Just acclimate them to their new home as you normally would, exchanging water in increments so all of the water quality parameters are adjusted gradually. Slowly introducing water from the new pond to the fish bags before eventually releasing them into their new home will enable the fish to smoothly acclimate to the new Ph and any other differences in the water. This adjustment to changes in water chemistry is just as important as adjusting to changes in temperature, if not more so.
With that said, let's face it: transporting your fish will impact their immune system. Some studies have shown that the fish’s immune system is completely suppressed for up to 72 hours after being moved. Other studies show that certain segments of the immune system remain suppressed for more than a week. Regardless of temperature, that lapse in immune function is an opening for the fish to break out with gill diseases and other issues. This is especially true if there are breaks in the integument or skin. By knowing the proper precautions to take, we can do our best to minimize the impact a move will have on your fish.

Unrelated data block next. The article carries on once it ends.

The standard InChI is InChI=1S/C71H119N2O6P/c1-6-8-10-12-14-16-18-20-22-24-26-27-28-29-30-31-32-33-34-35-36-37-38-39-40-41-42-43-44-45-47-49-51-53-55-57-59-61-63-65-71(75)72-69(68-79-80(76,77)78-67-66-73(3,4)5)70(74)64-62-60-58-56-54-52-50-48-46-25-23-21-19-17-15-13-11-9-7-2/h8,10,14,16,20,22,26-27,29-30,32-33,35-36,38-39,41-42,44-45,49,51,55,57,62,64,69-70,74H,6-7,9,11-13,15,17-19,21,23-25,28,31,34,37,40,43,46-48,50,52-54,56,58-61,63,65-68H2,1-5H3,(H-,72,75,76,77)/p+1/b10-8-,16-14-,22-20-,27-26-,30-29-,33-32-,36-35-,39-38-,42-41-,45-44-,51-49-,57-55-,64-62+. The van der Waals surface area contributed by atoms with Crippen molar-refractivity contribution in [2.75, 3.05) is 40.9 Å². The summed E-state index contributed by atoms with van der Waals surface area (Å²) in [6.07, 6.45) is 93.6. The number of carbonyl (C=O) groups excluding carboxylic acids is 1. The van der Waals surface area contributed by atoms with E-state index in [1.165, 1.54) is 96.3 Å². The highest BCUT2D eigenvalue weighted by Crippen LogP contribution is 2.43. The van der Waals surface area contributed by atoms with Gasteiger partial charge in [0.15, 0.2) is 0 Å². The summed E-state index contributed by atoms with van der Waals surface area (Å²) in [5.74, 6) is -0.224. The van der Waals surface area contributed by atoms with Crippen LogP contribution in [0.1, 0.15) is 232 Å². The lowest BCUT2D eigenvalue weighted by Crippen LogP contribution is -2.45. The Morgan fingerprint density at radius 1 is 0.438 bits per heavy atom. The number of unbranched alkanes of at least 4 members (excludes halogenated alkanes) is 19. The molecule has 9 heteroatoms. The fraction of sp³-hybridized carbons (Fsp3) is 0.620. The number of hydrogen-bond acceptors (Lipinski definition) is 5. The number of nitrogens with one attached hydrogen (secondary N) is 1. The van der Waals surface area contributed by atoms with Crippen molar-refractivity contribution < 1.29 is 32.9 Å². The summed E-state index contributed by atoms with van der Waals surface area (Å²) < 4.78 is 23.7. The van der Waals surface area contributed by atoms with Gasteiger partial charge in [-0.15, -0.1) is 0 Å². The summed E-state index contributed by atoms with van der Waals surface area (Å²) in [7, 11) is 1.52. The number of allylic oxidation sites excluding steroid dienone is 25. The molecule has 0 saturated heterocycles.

- If you are going to drive them, make sure that the bags are oriented side-to-side in the car so that the fish don't slosh forward and backwards.
- Try to store the bags (filled under pure oxygen) away from the light. For example, you could put those bags in boxes or black plastic bags.
- Try to avoid rapid temperature changes once the fish are in the bags.
- As much as possible, avoid breaks in the skin by netting, handling, or otherwise. Keep the skin as pristine as possible.
- When you put the fish in the pond, acclimate the temperatures as closely as you possibly can. If they come from ice-water, put them back in ice-water. Please understand that fish can come up in temperature twice as fast as they can go down in temperature. For example, dropping a fish from 60° to 40° is very stressful, whereas coming up from 40° to 60° is nowhere near as hard on the fish.
- For more expert advice about transporting koi in various seasons and climates, click here.